Incidentally it is disappointing that the SDLP failed to take the opportunity to exploit this to their advantage.

  • Joe_Hoggs

    Mike is mischief making at best, he knows a pact with the SDLP won’t be supported by his party unless it is in the form of standing aside in Newry and Armagh and Foyle to ensure the SDLP candidates are returned. This has the problem of disadvantaging Unionists in these areas who may opt to just stay with the SDLP come council and assembly election time.

  • Barry the Blender

    I don’t see the logics of any sort of deal with the SDLP.

    Pulling out of westminister races would mean that supporters either stay at home or go DUP. In Foyle and South Down unionist voters have already got their heads around voting tactically, so there’s no need to formalise that.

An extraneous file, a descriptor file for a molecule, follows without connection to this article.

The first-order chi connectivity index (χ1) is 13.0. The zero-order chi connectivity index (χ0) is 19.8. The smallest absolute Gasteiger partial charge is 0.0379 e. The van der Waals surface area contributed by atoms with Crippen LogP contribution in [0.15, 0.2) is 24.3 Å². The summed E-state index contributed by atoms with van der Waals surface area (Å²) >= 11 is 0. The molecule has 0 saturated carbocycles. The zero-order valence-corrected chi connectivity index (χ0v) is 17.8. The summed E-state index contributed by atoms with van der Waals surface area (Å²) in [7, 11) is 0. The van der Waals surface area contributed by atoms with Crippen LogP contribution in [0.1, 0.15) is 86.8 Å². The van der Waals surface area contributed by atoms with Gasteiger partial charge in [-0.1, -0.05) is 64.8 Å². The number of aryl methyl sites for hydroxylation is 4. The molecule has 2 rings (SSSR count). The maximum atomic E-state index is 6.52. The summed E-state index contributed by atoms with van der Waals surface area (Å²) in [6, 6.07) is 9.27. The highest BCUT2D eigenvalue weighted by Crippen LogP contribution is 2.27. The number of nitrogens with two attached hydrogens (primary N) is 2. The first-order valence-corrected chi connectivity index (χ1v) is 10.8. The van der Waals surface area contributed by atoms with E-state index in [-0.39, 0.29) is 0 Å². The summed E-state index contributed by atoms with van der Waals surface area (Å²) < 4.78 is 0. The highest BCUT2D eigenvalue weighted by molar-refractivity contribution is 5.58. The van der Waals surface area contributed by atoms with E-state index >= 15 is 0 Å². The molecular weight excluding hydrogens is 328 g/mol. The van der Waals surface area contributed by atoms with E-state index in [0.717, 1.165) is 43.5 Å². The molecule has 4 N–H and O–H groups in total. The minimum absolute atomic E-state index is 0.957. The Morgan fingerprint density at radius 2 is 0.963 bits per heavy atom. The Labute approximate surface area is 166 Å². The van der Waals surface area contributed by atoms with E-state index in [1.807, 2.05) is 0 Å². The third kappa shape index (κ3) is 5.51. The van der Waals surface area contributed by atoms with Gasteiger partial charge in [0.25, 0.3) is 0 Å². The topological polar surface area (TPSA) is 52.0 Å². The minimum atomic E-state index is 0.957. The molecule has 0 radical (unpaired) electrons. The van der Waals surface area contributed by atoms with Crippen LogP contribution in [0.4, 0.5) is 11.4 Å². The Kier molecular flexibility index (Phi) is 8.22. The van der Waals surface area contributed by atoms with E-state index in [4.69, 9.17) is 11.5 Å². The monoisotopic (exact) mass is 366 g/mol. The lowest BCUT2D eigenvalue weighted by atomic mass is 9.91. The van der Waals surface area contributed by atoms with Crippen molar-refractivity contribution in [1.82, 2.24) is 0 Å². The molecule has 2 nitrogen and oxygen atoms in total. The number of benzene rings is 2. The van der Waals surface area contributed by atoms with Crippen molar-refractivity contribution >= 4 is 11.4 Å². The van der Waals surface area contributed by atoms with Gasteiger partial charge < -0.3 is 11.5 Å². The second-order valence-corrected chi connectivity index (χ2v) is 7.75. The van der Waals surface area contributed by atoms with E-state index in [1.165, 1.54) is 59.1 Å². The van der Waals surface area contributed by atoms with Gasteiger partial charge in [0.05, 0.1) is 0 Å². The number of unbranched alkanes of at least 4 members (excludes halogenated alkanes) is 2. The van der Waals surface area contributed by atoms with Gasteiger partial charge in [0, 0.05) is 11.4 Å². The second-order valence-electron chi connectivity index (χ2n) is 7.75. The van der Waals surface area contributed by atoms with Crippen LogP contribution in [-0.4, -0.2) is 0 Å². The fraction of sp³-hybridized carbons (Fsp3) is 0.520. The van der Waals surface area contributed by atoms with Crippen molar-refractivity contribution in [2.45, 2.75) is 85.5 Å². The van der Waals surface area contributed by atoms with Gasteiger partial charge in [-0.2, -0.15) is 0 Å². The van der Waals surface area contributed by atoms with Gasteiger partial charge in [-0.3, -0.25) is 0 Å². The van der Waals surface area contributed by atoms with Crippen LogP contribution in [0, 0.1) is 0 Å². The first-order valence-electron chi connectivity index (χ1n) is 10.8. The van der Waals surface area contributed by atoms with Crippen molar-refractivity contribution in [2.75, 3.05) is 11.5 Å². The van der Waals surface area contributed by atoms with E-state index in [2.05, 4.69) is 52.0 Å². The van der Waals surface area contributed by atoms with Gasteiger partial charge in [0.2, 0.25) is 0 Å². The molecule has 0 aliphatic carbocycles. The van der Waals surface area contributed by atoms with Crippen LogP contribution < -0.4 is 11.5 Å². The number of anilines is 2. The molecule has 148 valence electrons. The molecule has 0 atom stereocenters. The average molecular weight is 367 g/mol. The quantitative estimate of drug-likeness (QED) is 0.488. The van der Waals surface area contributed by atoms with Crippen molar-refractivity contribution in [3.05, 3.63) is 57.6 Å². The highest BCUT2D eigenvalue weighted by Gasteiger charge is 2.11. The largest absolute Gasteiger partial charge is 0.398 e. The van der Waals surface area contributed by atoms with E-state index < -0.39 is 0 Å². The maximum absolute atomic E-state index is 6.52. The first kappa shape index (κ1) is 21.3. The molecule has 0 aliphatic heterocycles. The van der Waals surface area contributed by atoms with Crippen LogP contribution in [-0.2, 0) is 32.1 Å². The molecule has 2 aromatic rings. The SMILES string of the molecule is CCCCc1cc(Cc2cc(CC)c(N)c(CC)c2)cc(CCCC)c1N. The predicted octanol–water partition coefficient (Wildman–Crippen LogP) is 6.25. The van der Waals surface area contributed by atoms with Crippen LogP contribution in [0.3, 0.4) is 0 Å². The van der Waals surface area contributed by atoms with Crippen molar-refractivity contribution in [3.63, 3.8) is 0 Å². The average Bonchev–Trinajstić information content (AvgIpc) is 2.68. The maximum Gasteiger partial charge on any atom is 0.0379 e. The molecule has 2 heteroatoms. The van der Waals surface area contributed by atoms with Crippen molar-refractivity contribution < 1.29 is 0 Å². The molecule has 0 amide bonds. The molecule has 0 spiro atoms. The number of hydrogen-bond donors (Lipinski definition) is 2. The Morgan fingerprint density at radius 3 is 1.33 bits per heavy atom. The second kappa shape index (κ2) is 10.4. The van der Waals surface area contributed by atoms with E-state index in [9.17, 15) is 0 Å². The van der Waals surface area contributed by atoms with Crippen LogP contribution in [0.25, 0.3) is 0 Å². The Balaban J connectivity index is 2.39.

If one’s talking about a deal to take seats from SF, the precedent is when unionists gifted Joe Hendron Belfast West in 1992.

    That didn’t exactly last long, or help the SDLP’s local organisation in that part of the city.

  • Seamuscamp

    Where is there “interesting ground” here? A fox and a fox terrier have more in common than the UUP and SDLP. To be a moderate like Ian Duncan Smith is to be a moderate like Billy Hutchinson.

    Alliances are based on common ground – in the UK Government’s case the common ground was a thirst for power and some policies on which they could agree (albeit with teeth gritted on occasion). Given the OO’s continuing centrality to UU policy, it would be hard to achieve any common ground, particularly with no prospect of power as a reward. The SDLP would not want to go the way of the LibDems.

  • gendjinn

    Nesbitt/UUP ersatz outreach didn’t even last a day.

    Just another example of how unoinist foaming at the mouth about SFs past does not manifest when unionist politicians are rubbing shoulders with the UPRG.

    In future can we just immediately file all unionist statements about reaching to Nationalists, the SDLP or SF under fiction and ignore them?